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Some critics of the total information awareness police state have mentioned that the fast-spreading corporate state spy network is beginning to look like the old East Germany Ministry for State Security (or Stasi).  And many people take issue with that characterization; some get offended by it.

I argue that their reaction may be do to not being aware of the exact nature of the spy network.  Actually, I would go a step further and say that when it comes to the modern surveillance police state in this country, what it has evolved into is far worst than the Stasi, by leaps and bounds.

One of its main tasks was spying on the population, mainly through a vast network of citizens turned informants, and fighting any opposition by overt and covert measures including hidden psychological destruction of dissidents (Zersetzung, literally meaning decomposition). It also worked as an intelligence agency abroad, the respective division Hauptverwaltung Aufklärung was responsible for both espionage and for conducting covert operations in foreign countries.  Under its long-time head Markus Wolf it gained reputation as one of the most effective intelligence agencies of the Cold War. Numerous Stasi officials were prosecuted for their crimes after 1990. After German reunification, the surveillance files the Stasi had maintained for millions of East Germans were laid open, so that any citizen could inspect his personal file on request.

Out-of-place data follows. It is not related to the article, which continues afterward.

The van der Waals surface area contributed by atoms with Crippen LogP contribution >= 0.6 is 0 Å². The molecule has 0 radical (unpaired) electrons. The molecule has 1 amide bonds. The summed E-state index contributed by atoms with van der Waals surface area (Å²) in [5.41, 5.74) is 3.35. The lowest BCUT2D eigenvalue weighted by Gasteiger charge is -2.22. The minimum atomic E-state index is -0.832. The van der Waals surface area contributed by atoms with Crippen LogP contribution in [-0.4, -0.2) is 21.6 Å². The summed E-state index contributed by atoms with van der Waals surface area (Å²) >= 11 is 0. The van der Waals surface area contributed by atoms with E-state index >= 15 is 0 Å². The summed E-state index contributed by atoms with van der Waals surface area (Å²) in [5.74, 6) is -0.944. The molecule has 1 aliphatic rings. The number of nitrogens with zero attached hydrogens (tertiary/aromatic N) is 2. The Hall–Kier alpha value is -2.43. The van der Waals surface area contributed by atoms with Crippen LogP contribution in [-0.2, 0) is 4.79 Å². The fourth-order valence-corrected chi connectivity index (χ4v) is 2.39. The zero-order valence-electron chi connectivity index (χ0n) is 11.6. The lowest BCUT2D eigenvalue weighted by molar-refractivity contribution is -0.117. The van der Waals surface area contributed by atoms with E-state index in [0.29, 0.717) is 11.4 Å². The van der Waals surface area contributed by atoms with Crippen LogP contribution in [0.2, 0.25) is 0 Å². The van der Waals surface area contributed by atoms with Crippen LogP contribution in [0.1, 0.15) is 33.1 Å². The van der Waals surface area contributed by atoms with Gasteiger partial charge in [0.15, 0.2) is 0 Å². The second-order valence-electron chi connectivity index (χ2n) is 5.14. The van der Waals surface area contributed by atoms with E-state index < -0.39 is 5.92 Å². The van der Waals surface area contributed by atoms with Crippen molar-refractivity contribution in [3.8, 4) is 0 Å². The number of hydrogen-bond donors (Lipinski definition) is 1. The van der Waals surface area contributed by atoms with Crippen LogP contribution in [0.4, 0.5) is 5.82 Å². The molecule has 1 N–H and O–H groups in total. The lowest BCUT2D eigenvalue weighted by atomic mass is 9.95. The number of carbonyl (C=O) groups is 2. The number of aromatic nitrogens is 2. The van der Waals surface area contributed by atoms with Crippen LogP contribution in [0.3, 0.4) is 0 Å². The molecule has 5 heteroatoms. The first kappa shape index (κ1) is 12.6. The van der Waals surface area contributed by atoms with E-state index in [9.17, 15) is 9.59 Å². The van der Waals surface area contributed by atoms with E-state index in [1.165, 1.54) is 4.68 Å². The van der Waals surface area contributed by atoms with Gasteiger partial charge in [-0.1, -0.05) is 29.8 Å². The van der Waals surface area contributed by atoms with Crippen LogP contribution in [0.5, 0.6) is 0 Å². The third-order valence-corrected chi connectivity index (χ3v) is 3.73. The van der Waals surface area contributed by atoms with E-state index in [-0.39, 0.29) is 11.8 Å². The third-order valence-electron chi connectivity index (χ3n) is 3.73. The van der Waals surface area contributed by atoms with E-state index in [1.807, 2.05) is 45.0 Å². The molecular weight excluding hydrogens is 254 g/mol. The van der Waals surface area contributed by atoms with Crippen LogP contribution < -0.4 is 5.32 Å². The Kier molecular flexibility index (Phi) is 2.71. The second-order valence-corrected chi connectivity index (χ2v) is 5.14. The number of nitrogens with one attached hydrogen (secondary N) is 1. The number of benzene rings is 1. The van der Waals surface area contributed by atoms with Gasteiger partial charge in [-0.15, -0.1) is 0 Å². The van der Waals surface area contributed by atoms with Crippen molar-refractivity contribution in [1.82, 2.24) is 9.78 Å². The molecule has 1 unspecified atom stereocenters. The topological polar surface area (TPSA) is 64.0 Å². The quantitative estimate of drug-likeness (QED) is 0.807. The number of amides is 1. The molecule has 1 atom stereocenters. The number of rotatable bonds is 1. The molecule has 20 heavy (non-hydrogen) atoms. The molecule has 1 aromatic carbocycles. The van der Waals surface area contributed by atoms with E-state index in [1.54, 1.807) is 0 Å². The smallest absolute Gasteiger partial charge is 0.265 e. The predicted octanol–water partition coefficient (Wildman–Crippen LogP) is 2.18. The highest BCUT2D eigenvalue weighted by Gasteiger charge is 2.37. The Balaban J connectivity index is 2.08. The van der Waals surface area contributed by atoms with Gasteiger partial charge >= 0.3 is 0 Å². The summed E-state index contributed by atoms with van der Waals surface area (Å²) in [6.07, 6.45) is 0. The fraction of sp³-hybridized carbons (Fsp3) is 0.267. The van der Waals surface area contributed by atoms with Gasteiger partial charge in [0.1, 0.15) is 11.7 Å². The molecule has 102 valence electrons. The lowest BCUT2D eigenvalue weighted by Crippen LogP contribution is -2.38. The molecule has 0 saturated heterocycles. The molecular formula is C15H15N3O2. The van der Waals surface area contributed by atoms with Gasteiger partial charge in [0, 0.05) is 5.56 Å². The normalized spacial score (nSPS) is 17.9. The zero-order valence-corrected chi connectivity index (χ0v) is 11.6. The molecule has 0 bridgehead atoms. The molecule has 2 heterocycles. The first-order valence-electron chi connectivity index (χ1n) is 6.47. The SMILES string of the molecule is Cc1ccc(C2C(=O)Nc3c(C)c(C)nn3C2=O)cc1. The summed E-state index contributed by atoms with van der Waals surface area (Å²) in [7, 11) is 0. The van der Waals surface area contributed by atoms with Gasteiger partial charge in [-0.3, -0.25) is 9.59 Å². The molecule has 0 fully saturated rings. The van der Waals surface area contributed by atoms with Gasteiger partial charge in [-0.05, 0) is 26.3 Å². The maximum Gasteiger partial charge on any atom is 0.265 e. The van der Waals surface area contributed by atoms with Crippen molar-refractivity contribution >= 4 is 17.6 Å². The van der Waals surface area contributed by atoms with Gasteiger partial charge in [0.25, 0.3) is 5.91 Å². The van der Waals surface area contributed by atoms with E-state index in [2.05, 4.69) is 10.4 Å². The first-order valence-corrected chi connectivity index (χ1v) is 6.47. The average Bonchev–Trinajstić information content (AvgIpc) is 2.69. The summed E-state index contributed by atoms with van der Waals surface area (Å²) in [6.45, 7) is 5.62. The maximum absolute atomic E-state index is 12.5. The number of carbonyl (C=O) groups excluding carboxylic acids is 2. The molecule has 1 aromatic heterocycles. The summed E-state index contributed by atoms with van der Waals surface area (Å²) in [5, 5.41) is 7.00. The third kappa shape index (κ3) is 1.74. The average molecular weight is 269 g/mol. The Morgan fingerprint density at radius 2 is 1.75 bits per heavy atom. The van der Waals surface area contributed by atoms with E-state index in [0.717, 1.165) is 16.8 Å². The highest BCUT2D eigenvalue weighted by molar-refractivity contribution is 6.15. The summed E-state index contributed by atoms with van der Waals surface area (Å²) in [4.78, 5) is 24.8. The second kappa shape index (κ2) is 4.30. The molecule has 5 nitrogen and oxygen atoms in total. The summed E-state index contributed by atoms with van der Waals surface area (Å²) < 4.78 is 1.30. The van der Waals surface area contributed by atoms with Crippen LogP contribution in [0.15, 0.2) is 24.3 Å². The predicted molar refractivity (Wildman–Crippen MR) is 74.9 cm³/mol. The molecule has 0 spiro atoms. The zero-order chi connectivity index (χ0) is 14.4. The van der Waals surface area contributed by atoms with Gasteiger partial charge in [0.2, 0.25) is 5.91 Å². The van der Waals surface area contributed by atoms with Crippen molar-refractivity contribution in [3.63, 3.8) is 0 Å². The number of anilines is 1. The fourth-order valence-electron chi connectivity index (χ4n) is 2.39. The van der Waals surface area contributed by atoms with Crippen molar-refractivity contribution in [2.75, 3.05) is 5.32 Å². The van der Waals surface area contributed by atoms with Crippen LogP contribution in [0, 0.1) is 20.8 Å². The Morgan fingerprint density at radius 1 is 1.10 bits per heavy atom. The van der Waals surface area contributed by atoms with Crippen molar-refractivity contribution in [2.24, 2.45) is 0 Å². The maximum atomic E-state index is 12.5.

[The emphasis is mine]

Imagine if the Stasi had the total-information-awareness capabilities we have today!

Before I present the case to support my assertion, let me go straight to the "elephant in the room" when it comes to the reason why the American Surveillance Police State is so dangerous to civil liberties: The subterfuge used to justify it is national security, protecting the citizenry against terrorist plots, and against crime.  It is a fact that that is an important function of the surveillance police state, but it is not the most important function.  The most important function (the reason it has the funding it has) is to be used as a tool of repression and oppression against the population to prevent us from organizing and acting against the depradations of the corporate state, in the name of profits.